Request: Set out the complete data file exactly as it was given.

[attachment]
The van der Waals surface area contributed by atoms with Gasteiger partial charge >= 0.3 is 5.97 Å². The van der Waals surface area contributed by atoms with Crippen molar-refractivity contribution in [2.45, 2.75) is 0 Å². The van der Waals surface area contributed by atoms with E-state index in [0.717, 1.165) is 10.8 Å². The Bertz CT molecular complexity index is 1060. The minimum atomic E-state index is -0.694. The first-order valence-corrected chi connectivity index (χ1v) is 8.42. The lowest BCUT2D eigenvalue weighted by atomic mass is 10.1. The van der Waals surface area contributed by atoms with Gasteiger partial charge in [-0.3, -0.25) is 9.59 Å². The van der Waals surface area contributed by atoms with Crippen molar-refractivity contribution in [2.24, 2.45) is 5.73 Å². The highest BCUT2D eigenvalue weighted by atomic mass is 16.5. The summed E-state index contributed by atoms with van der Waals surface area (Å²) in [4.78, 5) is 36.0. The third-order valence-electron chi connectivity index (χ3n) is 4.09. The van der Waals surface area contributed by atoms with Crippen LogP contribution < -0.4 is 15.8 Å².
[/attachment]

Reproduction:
The van der Waals surface area contributed by atoms with Gasteiger partial charge >= 0.3 is 5.97 Å². The van der Waals surface area contributed by atoms with Crippen molar-refractivity contribution in [2.45, 2.75) is 0 Å². The van der Waals surface area contributed by atoms with E-state index in [0.717, 1.165) is 10.8 Å². The Bertz CT molecular complexity index is 1060. The minimum atomic E-state index is -0.694. The first-order valence-corrected chi connectivity index (χ1v) is 8.42. The lowest BCUT2D eigenvalue weighted by atomic mass is 10.1. The van der Waals surface area contributed by atoms with Gasteiger partial charge in [-0.3, -0.25) is 9.59 Å². The van der Waals surface area contributed by atoms with Crippen molar-refractivity contribution in [2.24, 2.45) is 5.73 Å². The highest BCUT2D eigenvalue weighted by atomic mass is 16.5. The summed E-state index contributed by atoms with van der Waals surface area (Å²) in [4.78, 5) is 36.0. The third-order valence-electron chi connectivity index (χ3n) is 4.09. The van der Waals surface area contributed by atoms with Crippen LogP contribution < -0.4 is 15.8 Å².